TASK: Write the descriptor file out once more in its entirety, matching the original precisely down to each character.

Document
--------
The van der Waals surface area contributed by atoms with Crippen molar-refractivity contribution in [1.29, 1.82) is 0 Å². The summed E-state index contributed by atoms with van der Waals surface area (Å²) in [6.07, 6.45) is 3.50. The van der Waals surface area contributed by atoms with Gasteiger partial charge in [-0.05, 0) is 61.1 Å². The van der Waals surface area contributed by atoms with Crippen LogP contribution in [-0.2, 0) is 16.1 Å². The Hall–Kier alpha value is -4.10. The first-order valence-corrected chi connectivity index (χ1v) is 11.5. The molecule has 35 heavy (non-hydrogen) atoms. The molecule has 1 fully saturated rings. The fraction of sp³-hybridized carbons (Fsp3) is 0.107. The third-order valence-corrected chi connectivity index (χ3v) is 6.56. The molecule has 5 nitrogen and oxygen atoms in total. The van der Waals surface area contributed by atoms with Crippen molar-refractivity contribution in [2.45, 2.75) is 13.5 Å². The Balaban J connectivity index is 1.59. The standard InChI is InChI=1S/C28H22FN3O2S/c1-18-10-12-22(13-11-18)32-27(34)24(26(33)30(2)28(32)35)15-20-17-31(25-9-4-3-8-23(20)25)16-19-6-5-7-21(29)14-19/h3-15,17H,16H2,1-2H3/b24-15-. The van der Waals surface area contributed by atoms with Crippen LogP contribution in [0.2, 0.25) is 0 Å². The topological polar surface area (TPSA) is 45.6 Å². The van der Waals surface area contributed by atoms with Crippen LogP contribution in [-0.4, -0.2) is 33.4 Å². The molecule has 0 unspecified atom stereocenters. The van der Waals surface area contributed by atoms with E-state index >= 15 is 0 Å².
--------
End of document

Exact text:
The van der Waals surface area contributed by atoms with Crippen molar-refractivity contribution in [1.29, 1.82) is 0 Å². The summed E-state index contributed by atoms with van der Waals surface area (Å²) in [6.07, 6.45) is 3.50. The van der Waals surface area contributed by atoms with Gasteiger partial charge in [-0.05, 0) is 61.1 Å². The van der Waals surface area contributed by atoms with Crippen LogP contribution in [-0.2, 0) is 16.1 Å². The Hall–Kier alpha value is -4.10. The first-order valence-corrected chi connectivity index (χ1v) is 11.5. The molecule has 35 heavy (non-hydrogen) atoms. The molecule has 1 fully saturated rings. The fraction of sp³-hybridized carbons (Fsp3) is 0.107. The third-order valence-corrected chi connectivity index (χ3v) is 6.56. The molecule has 5 nitrogen and oxygen atoms in total. The van der Waals surface area contributed by atoms with Crippen molar-refractivity contribution in [2.45, 2.75) is 13.5 Å². The Balaban J connectivity index is 1.59. The standard InChI is InChI=1S/C28H22FN3O2S/c1-18-10-12-22(13-11-18)32-27(34)24(26(33)30(2)28(32)35)15-20-17-31(25-9-4-3-8-23(20)25)16-19-6-5-7-21(29)14-19/h3-15,17H,16H2,1-2H3/b24-15-. The van der Waals surface area contributed by atoms with Crippen LogP contribution in [0.2, 0.25) is 0 Å². The topological polar surface area (TPSA) is 45.6 Å². The van der Waals surface area contributed by atoms with Crippen LogP contribution in [-0.4, -0.2) is 33.4 Å². The molecule has 0 unspecified atom stereocenters. The van der Waals surface area contributed by atoms with E-state index >= 15 is 0 Å².